Thus far in his young managing career, Charlie Montoyo has made a point of mixing things up.
His lineups have been all over the place, which hasn’t necessarily been a negative as he’s tried to learn as much as possible about his team. The Blue Jays struggled mightily at the plate early on, which also played a role in the constant state of flux.
Last week, the Blue Jays started to swing the bats well on the way to a 6-1 stretch. That gave us some insight into whether Montoyo’s mix-and-matching ways would persist when he found something that worked.
As it turns out, he’s more of an “if it ain’t broke, don’t fix it” type than he appeared in the early going. On Tuesday he put Eric Sogard in the leadoff hole and had him followed by Freddy Galvis, Randal Grichuk, Justin Smoak and Teoscar Hernandez.
That top five hasn’t changed since, with the exception of Alen Hanson drawing in to give Sogard a breather on Sunday. As long as the Blue Jays are averaging 5.67 runs per game - as they have with that basic configuration - there’s no hurry for Montoyo to make a move.
Here’s a gumbo of facts and figures to help us sort through Montoyo’s best week to date:
Lineups: As mentioned above, the Blue Jays have found some consistency in their lineup. Although Montoyo insisted the constant churn earlier in the season wasn’t an issue, baseball players are creatures of habit and defined roles tend to do them good.
Even beyond the aforementioned top five, Rowdy Tellez seems to be settling into the six hole unless there’s a tough lefty on the mound. With the seven through nine holes, Montoyo has been rotating players through, including whoever is catching.
Long-term, Galvis will likely slide down while Tellez and Danny Jansen have potential to move up, but that won’t happen while the Blue Jays stay hot.
Because the offence was generally so effective, Montoyo rarely had to replace anybody. Instead, the only reason he went to his bench was to get some work for a couple of his reserves.
That meant Hanson hit for Smoak and Socrates Brito hit for Hernandez late on Saturday during the team’s 10-1 rout.
At long last, the Blue Jays used their first pinch-runner of 2019 on Monday as Brito and his famous 99th percentile sprint speed took over for Smoak with the club down a run in the eighth inning.
The call made sense, and it worked considering Brito scored. Of course, he scored on a home run, but still, a run’s a run.
Sacrifice Bunts: Two.
Both of the Blue Jays’ bunts this week came in the exact same situation. Third inning, 0-0 game, runners on first and second, none out, ninth hitter up.
In both cases the call was questionable. The validity of trading outs away early in a game when you don’t know how many runs you’re going to need is always up for debate. Also, the theory of bunting across hitters with your ninth guy to give the top of your lineup a chance makes more sense when the top of your lineup is composed of reliably above-average hitters. As hot as Sogard and Galvis are, it would be unfair to ascribe that label to them.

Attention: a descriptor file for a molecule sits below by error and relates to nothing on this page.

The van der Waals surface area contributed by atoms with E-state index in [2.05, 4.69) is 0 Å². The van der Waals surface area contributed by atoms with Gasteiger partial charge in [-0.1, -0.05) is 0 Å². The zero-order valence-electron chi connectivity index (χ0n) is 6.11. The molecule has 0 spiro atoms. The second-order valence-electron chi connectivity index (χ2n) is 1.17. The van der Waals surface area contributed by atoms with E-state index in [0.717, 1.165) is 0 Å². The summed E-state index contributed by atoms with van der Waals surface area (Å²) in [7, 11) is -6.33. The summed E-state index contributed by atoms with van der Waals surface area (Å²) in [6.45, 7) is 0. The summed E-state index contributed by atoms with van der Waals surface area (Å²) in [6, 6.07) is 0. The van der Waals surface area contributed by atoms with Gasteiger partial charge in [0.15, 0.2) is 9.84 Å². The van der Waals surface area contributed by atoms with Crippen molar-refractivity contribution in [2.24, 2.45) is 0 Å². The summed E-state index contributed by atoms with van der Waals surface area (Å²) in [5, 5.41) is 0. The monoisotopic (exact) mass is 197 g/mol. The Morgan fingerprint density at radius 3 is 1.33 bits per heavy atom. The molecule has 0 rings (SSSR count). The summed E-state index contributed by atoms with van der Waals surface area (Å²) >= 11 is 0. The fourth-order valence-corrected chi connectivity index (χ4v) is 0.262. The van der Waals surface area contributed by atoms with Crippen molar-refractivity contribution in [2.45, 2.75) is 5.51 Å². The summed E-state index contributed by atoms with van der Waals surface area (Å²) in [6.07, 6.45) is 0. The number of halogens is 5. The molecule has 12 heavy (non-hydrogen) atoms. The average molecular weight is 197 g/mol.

In terms of raw results, one runner came home in the first example (on Saturday) and both scored on Sunday.
Intentional Walks: Zero.
The Blue Jays had been fond of putting men on, but Montoyo gave away no freebies last week.
Starter Strategy: When two of your starters leave due to injury it’s pretty hard to judge the week as a whole. Montoyo should get some credit for cleverly stretching out Sam Gaviglio on the fly to get him ready to take Shoemaker’s next spot, though.
Trent Thornton and Clay Buchholz faltered to various degrees and couldn’t make it through five and Montoyo made the right call lifting Buchholz as opposed to trying to get him a win in his outing. Managing for a player’s stats, particularly archaic and borderline meaningless ones, is not a good idea.
MISC: The Blue Jays got running again last week, thanks in part to Sogard swiping a couple of bags. Of course it’s hard to give them too much credit for better work on the bases when they made an egregious error on Monday with Hernandez getting picked off wandering between first and second during a Drury walk that wasn’t.
Montoyo tends to err on the side of positivity, but his evaluation of that situation (per Sportsnet’s Ben Nicholson-Smith) was fairly blunt:
“They both have to be in the game. The hitter and the guy at first. There’s no excuses for that. We’re not going to make excuses. That was bad base-running there.”
More Blue Jays coverage from Yahoo Sports Canada: